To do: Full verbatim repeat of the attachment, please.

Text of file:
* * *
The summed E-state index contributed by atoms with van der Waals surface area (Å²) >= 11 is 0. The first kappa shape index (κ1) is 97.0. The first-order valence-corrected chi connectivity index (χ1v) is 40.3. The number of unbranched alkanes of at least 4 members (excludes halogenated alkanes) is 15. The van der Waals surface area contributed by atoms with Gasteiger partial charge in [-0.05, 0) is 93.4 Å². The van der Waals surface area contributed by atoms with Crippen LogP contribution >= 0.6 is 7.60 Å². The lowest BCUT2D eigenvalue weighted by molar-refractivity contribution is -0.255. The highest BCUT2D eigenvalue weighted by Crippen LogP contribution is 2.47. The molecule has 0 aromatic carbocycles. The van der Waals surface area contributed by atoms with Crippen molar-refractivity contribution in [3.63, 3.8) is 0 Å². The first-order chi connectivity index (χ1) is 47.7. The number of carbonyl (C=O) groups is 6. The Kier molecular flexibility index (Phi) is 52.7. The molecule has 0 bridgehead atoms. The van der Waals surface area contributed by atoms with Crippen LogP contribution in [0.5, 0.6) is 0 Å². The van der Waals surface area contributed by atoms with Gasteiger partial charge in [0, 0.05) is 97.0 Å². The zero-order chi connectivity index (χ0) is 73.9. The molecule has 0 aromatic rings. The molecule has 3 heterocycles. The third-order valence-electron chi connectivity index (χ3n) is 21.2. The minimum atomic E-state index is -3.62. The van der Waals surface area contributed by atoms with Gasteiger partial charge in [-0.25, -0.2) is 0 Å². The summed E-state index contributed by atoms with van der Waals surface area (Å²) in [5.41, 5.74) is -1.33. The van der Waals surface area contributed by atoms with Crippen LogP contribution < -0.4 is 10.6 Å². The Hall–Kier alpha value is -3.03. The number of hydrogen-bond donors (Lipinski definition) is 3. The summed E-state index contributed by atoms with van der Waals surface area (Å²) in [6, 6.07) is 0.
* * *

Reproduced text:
The summed E-state index contributed by atoms with van der Waals surface area (Å²) >= 11 is 0. The first kappa shape index (κ1) is 97.0. The first-order valence-corrected chi connectivity index (χ1v) is 40.3. The number of unbranched alkanes of at least 4 members (excludes halogenated alkanes) is 15. The van der Waals surface area contributed by atoms with Gasteiger partial charge in [-0.05, 0) is 93.4 Å². The van der Waals surface area contributed by atoms with Crippen LogP contribution >= 0.6 is 7.60 Å². The lowest BCUT2D eigenvalue weighted by molar-refractivity contribution is -0.255. The highest BCUT2D eigenvalue weighted by Crippen LogP contribution is 2.47. The molecule has 0 aromatic carbocycles. The van der Waals surface area contributed by atoms with Crippen molar-refractivity contribution in [3.63, 3.8) is 0 Å². The first-order chi connectivity index (χ1) is 47.7. The number of carbonyl (C=O) groups is 6. The Kier molecular flexibility index (Phi) is 52.7. The molecule has 0 bridgehead atoms. The van der Waals surface area contributed by atoms with Crippen LogP contribution in [0.5, 0.6) is 0 Å². The van der Waals surface area contributed by atoms with Gasteiger partial charge in [0, 0.05) is 97.0 Å². The zero-order chi connectivity index (χ0) is 73.9. The molecule has 0 aromatic rings. The molecule has 3 heterocycles. The third-order valence-electron chi connectivity index (χ3n) is 21.2. The minimum atomic E-state index is -3.62. The van der Waals surface area contributed by atoms with Gasteiger partial charge in [-0.25, -0.2) is 0 Å². The summed E-state index contributed by atoms with van der Waals surface area (Å²) in [5.41, 5.74) is -1.33. The van der Waals surface area contributed by atoms with Crippen LogP contribution < -0.4 is 10.6 Å². The Hall–Kier alpha value is -3.03. The number of hydrogen-bond donors (Lipinski definition) is 3. The summed E-state index contributed by atoms with van der Waals surface area (Å²) in [6, 6.07) is 0.